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Take steps to help your dogs stay cool in the heatwave

Take steps to help your dogs stay cool in the heatwave

With record-breaking temperatures expected to hit the UK this week, the ISDS is advising members to take extra care of their dogs in the heat to keep them safe and well.

Heatstroke is a very serious condition which can progress quickly, and in some cases, it can be fatal. Dogs cannot tolerate high temperatures as well as humans so it is important to take steps to help keep their temperature regulated.

Dogs have a limited ability to sweat, so on warm days they will pant and seek shade to cool themselves down. Heavy panting, difficulty breathing, excessive drooling and a dog ‘going off its feet’ are some of the early signs of heatstroke.

There are ways you can help to prevent heatstroke in your dogs.

Tips to prevent heatstroke:

Walk or work your dogs only when it’s cool. Always avoid the hottest times of the day to exercise or work your dogs.

Encourage them to get in water. If your dogs like to get in water, allow them to do so on warm days.

Be careful of hot surfaces. If you can’t place your hand on a surface for five seconds, then it’s too hot for your dog to walk on.

Avoid travelling when it’s hot. If you do have to travel, make sure your dogs are in the shade, have access to water, and have plenty of air flowing around them.

Consider buying cooling mats, or use wet towels for your dog to lie on.

Make sure they always have access to shade and water.

Signs of heatstroke include:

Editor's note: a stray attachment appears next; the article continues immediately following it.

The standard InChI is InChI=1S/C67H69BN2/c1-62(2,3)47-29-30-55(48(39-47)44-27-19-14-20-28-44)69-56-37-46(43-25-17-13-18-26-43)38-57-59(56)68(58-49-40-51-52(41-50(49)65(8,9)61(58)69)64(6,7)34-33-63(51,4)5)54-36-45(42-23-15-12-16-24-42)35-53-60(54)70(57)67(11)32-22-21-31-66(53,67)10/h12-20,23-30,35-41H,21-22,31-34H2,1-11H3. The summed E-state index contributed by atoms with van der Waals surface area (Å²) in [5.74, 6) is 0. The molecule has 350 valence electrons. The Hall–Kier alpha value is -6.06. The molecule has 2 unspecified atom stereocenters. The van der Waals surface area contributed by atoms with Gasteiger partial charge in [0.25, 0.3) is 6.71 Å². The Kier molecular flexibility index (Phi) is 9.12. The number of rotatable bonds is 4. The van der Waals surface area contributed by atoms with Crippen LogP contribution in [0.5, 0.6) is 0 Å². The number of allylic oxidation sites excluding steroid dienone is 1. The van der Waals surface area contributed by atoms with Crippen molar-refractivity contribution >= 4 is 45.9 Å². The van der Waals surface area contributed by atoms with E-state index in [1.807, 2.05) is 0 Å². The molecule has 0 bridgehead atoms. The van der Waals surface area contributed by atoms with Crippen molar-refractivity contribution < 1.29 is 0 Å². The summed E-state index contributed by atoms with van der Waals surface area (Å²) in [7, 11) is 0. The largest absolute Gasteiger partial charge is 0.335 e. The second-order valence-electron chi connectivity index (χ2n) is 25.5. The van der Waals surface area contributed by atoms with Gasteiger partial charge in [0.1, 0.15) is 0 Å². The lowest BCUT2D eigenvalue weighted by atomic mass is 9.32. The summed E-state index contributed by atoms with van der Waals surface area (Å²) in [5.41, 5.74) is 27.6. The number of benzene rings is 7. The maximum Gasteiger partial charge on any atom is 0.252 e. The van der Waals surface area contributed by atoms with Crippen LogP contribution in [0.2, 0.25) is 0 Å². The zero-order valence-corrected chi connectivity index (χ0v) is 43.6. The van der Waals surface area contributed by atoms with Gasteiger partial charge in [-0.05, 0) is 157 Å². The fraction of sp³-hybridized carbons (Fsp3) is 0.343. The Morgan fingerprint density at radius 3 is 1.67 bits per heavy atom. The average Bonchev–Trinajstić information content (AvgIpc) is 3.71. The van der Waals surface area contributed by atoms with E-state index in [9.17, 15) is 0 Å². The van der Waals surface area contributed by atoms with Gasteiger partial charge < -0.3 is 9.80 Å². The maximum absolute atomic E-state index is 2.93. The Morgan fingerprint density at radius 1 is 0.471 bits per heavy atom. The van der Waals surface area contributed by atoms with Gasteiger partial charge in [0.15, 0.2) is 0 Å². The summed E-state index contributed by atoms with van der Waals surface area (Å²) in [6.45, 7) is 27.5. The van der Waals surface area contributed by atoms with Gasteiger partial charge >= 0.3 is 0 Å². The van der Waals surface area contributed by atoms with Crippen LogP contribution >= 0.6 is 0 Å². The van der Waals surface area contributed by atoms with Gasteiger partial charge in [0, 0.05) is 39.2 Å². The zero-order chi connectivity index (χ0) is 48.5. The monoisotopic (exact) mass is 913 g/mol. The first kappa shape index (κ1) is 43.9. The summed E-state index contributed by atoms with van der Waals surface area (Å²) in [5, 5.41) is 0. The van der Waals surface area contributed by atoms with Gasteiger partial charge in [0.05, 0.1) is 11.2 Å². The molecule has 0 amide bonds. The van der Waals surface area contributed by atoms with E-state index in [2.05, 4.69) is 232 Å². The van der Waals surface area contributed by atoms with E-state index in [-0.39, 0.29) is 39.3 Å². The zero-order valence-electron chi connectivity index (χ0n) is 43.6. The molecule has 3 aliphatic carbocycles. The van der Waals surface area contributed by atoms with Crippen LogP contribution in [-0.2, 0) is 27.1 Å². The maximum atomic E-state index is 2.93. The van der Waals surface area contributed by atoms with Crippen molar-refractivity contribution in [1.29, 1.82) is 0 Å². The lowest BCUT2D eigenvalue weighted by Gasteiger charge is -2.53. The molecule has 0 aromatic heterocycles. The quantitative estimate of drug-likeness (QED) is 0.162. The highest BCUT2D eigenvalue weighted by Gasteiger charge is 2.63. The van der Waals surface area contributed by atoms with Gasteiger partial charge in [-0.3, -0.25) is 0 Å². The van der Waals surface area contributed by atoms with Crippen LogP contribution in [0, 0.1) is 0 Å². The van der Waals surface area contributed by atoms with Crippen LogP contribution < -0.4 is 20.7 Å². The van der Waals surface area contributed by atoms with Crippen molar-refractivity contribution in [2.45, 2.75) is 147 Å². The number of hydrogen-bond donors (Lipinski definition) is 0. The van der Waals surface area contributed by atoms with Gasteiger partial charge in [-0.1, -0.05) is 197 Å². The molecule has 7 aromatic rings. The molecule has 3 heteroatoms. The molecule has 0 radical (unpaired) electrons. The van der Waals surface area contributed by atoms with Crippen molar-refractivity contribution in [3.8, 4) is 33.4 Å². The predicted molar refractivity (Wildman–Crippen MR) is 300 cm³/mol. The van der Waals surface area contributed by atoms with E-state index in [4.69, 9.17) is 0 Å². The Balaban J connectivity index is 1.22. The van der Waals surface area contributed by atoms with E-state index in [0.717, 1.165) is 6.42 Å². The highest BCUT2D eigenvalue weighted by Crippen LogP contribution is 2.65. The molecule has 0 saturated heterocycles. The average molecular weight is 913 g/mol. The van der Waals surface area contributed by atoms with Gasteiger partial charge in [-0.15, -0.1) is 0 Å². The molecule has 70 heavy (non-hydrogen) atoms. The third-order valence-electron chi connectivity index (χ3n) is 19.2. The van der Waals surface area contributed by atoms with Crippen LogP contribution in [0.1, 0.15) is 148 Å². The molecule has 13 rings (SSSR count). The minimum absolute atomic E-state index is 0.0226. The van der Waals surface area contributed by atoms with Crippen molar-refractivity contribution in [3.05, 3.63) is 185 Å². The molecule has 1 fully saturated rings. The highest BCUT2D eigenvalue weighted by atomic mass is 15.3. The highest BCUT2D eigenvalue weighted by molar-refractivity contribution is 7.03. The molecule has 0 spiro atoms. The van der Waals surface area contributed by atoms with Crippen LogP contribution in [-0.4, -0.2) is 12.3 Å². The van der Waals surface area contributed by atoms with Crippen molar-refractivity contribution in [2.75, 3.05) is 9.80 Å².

Excessive panting

Bright red or pale gums

Drooling

Vomiting

Confusion

Shaking

Seizures

Weakness and collapse

Diarrhoea

First aid for heatstroke:

If you spot any signs of heatstroke in your dogs, act fast to cool them down and contact your vet.

Move them into a cool spot in the shade and offer them a drink of water, but don’t force them to drink if they don’t want to.

Create a breeze, or use a fan.

Put them on top of a wet towel, don’t cover them with it as this will make them hotter.

Gently pour cool water over their whole body.

Avoid pouring water on your dog’s head, especially for unconscious dogs, as there is a risk of them inhaling water which could lead to drowning.

If your dog is showing signs of heatstroke, quickly administer first aid and seek urgent veterinary treatment.

Dogs who are suffering from heatstroke urgently need to have their body temperature lowered gradually for the best chance of survival and to avoid permanent organ damage.

The Society would also advise anyone holding sheepdog trials in above normal temperatures to consider the welfare of the dogs and sheep, and ask if it safe to go ahead and if so to ensure there is shade available and plentiful water for drinking and cooling off.

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